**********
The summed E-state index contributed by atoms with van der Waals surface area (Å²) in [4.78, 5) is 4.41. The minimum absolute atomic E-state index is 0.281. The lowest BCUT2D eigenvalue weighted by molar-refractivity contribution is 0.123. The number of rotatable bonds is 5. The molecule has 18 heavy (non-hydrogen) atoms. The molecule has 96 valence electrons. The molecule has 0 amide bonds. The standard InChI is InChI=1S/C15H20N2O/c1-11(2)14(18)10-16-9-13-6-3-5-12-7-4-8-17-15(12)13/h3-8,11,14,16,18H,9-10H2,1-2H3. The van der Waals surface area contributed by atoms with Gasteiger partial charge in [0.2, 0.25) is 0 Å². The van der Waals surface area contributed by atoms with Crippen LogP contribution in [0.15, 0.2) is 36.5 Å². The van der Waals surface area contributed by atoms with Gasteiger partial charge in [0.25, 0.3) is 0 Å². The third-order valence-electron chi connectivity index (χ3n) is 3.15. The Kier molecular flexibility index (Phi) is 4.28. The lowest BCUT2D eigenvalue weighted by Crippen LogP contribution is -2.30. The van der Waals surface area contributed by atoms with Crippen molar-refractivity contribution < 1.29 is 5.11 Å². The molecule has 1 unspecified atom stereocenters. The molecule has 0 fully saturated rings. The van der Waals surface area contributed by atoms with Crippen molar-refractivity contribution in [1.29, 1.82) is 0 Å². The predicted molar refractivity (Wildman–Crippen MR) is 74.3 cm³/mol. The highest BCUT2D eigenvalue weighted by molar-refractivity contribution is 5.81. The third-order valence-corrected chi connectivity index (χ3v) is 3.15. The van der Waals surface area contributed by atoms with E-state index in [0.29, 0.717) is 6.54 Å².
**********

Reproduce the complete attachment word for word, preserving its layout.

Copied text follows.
The summed E-state index contributed by atoms with van der Waals surface area (Å²) in [4.78, 5) is 4.41. The minimum absolute atomic E-state index is 0.281. The lowest BCUT2D eigenvalue weighted by molar-refractivity contribution is 0.123. The number of rotatable bonds is 5. The molecule has 18 heavy (non-hydrogen) atoms. The molecule has 96 valence electrons. The molecule has 0 amide bonds. The standard InChI is InChI=1S/C15H20N2O/c1-11(2)14(18)10-16-9-13-6-3-5-12-7-4-8-17-15(12)13/h3-8,11,14,16,18H,9-10H2,1-2H3. The van der Waals surface area contributed by atoms with Gasteiger partial charge in [0.2, 0.25) is 0 Å². The van der Waals surface area contributed by atoms with Crippen LogP contribution in [0.15, 0.2) is 36.5 Å². The van der Waals surface area contributed by atoms with Gasteiger partial charge in [0.25, 0.3) is 0 Å². The third-order valence-electron chi connectivity index (χ3n) is 3.15. The Kier molecular flexibility index (Phi) is 4.28. The lowest BCUT2D eigenvalue weighted by Crippen LogP contribution is -2.30. The van der Waals surface area contributed by atoms with Crippen molar-refractivity contribution < 1.29 is 5.11 Å². The molecule has 1 unspecified atom stereocenters. The molecule has 0 fully saturated rings. The van der Waals surface area contributed by atoms with Crippen molar-refractivity contribution in [1.29, 1.82) is 0 Å². The predicted molar refractivity (Wildman–Crippen MR) is 74.3 cm³/mol. The highest BCUT2D eigenvalue weighted by molar-refractivity contribution is 5.81. The third-order valence-corrected chi connectivity index (χ3v) is 3.15. The van der Waals surface area contributed by atoms with E-state index in [0.29, 0.717) is 6.54 Å².